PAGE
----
Whether leptin is secreted by the human ovary is not known. The available data on leptin gene (ob gene) expression by human granulosa cells are conflicting. The aim of the present study was first to re-examine the expression of leptin messenger RNA (mRNA) by human granulosa cells and second to investigate if these cells have the ability to secrete leptin in cultures. Human luteinized granulosa cells were obtained from normal women undergoing in vitro fertilisation treatment after ovarian stimulation and follicle aspiration. The expression of ob gene was studied by Reverse-Transcriptase Polymerase Chain Reaction (RT-PCR) both in primary granulosa cells treated immediately after oocyte recovery and in cells cultured up to 24 h under baseline and hormonally stimulated conditions (FSH: 100 ng/ml, LH: 100 ng/ml). ob mRNA transcripts were not detected in luteinized granulosa cells, while they were present in adipose tIssue cDNA. Actin gene expression was detected in all studied samples. Using a sensitive radioimmunoassay (lower limit of detection 0.05 ng/ml), leptin was undetectable in the culture media at all points during the 72 h cultures, while at the same time significant amounts of oestradiol and progesterone were produced particularly after the addition of androstendione (1 microM) to the incubation media. These results demonstrate for the first time that leptin is not secreted by human luteinized granulosa cells in cultures. From a physiological point of view, this may contribute to the development of the optimal follicular environment for oocyte maturation during the preovulatory period.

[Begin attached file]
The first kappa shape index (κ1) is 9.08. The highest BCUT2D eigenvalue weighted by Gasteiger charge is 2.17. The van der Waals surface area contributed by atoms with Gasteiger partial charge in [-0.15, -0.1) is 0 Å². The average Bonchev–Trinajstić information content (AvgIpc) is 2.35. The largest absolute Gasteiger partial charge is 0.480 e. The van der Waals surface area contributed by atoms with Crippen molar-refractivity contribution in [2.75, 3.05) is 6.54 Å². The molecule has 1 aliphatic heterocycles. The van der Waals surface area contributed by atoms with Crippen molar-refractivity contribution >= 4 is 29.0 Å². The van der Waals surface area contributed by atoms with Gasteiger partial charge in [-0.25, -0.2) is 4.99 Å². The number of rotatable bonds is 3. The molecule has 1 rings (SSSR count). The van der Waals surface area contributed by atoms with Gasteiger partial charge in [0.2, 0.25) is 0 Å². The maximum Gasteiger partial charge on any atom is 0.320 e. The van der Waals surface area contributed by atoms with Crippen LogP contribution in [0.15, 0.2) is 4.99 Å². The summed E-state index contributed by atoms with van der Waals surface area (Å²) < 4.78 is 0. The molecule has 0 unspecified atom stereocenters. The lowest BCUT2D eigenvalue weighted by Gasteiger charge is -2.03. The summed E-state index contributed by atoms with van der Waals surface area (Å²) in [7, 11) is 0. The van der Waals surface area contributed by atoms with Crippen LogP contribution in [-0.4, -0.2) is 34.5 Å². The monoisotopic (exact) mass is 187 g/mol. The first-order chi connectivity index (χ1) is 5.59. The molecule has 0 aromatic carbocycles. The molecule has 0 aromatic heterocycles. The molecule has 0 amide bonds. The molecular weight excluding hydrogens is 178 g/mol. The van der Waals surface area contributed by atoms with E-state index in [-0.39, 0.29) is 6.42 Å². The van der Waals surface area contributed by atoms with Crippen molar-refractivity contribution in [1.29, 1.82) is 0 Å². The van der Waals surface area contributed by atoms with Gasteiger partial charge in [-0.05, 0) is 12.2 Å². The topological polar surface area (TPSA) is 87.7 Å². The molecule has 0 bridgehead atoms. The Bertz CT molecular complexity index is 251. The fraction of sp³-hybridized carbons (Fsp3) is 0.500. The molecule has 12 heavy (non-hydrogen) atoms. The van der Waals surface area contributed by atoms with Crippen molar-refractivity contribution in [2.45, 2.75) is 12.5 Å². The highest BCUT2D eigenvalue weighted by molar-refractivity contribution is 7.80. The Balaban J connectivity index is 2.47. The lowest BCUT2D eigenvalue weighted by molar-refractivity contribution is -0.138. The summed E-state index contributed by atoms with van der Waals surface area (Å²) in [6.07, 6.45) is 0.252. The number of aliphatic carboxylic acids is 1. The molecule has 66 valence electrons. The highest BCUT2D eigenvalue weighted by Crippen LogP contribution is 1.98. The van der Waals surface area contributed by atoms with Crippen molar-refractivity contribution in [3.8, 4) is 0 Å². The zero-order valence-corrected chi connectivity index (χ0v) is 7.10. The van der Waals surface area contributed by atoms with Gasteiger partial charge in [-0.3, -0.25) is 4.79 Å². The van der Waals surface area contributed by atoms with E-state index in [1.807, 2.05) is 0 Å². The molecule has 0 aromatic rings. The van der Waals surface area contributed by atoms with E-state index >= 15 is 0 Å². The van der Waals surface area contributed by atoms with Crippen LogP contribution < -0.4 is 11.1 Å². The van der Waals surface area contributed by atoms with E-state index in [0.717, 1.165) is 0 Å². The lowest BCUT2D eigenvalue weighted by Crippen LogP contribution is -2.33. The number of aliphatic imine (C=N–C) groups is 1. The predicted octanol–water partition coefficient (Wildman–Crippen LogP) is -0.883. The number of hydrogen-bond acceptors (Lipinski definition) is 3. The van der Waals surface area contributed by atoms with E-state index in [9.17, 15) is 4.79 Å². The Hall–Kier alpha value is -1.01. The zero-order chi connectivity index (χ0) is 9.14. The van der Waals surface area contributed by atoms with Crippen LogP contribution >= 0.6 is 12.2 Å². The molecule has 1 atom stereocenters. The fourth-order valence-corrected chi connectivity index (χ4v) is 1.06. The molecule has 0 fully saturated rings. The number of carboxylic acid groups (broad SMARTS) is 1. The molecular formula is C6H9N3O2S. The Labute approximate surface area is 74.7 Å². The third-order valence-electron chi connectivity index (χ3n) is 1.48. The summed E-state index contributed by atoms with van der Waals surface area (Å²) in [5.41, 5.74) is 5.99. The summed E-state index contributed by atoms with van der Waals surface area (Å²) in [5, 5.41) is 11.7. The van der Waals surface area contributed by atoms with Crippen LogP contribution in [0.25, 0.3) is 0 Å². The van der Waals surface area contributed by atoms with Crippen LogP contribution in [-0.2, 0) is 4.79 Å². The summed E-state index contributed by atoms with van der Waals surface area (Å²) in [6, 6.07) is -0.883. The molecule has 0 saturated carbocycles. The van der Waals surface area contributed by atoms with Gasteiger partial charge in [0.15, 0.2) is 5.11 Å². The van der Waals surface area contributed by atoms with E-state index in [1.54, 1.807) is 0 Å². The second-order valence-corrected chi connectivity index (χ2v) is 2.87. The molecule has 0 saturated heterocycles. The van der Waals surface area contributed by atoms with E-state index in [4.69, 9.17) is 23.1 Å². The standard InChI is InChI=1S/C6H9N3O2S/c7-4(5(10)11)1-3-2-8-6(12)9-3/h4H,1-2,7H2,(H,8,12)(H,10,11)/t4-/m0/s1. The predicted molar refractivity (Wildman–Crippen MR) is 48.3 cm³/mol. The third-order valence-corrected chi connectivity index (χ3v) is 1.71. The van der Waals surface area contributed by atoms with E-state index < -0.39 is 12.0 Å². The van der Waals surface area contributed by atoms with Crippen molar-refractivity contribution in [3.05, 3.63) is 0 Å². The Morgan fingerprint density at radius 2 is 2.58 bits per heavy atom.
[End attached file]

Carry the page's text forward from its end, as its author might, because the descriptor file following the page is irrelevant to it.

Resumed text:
Free access

Hyeyeon Ko, WooDong Park, Dae-Jung Kim, Makito Kobayashi and Young Chang Sohn